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A while ago I needed to design a file format for my application. So after giving it a bit of thought I created what at the time seemed like the perfect file format for my app... All was going well until I needed to sore additional information in the file. Oops, this I had not planned for. So I had to sit down and again design a new format, this time allowing for additional data at a later stage. This file format works and is flexible but it is still not flexible enough.
I am sure something similar has happened to you. Some time or another you must have found a file format a bit limiting. Would it not be nice if there was a powerful and flexible way of saving data. Why not go for powerful, flexible and easy (ok, ok.. relatively easy ;-)?
Well, there is. Structured Storage.
A Structured Storage file is also called a DocFile or an OLE compound file. I'll use these terms interchangeably throughout this article.
DocFiles have many features that make them a valuable tool. For example
Microsoft has said that Structured Storage will be the default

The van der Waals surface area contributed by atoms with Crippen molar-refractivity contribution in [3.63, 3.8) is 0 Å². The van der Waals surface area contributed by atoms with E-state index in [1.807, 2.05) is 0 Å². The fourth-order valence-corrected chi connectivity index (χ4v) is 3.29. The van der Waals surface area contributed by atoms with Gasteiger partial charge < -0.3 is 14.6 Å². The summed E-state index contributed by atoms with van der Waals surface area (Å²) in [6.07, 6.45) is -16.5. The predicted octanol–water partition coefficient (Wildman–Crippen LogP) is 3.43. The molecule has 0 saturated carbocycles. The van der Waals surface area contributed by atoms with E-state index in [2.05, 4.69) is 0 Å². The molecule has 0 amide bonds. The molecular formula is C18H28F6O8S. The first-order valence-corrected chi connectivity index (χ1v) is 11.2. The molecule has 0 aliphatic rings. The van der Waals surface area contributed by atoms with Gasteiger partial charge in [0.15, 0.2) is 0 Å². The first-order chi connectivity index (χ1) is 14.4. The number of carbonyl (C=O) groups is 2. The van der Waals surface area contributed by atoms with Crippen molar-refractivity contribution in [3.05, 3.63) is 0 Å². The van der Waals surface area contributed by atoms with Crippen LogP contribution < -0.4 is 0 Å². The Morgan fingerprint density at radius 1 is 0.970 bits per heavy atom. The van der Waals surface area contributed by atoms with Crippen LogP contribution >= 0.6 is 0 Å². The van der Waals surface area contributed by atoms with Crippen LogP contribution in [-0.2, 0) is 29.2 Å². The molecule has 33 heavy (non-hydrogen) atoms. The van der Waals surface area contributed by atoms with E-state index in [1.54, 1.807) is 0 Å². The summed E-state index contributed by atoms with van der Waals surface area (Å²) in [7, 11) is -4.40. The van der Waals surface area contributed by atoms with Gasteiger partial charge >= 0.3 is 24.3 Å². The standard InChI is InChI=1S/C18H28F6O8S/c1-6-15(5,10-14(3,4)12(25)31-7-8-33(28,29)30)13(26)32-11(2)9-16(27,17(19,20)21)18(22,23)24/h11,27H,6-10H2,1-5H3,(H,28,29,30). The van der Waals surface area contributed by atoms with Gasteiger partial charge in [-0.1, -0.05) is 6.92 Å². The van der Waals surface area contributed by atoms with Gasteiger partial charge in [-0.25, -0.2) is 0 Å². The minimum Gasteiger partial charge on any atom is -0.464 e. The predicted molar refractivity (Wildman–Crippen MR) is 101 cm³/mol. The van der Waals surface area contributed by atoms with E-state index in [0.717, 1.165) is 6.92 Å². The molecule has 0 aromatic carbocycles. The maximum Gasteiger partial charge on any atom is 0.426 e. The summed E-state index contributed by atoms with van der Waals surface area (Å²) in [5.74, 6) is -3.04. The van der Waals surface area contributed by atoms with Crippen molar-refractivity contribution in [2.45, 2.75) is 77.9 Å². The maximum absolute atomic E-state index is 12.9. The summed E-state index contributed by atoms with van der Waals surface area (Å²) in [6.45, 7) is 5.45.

file format in future editions of windows. The MS-Office products are already
using structured storage. So learning it now will give you a head start.
So what are DocFiles?
The best way to think of a DocFiles is as having a file system within a file. What that means is that a DocFile can contain "directories" and "files".
For example a DocFile say Example.ole could contain
Each "file" is separate from the other. You just open a "file" and work with it, without opening or affecting any of the other "files" in the DocFile.
|Storage||Equivalent of a directory, within the DocFile|
|Stream||Equivalent of a file in a DocFile. A stream exists in a storage just as a file exists in a directory.|
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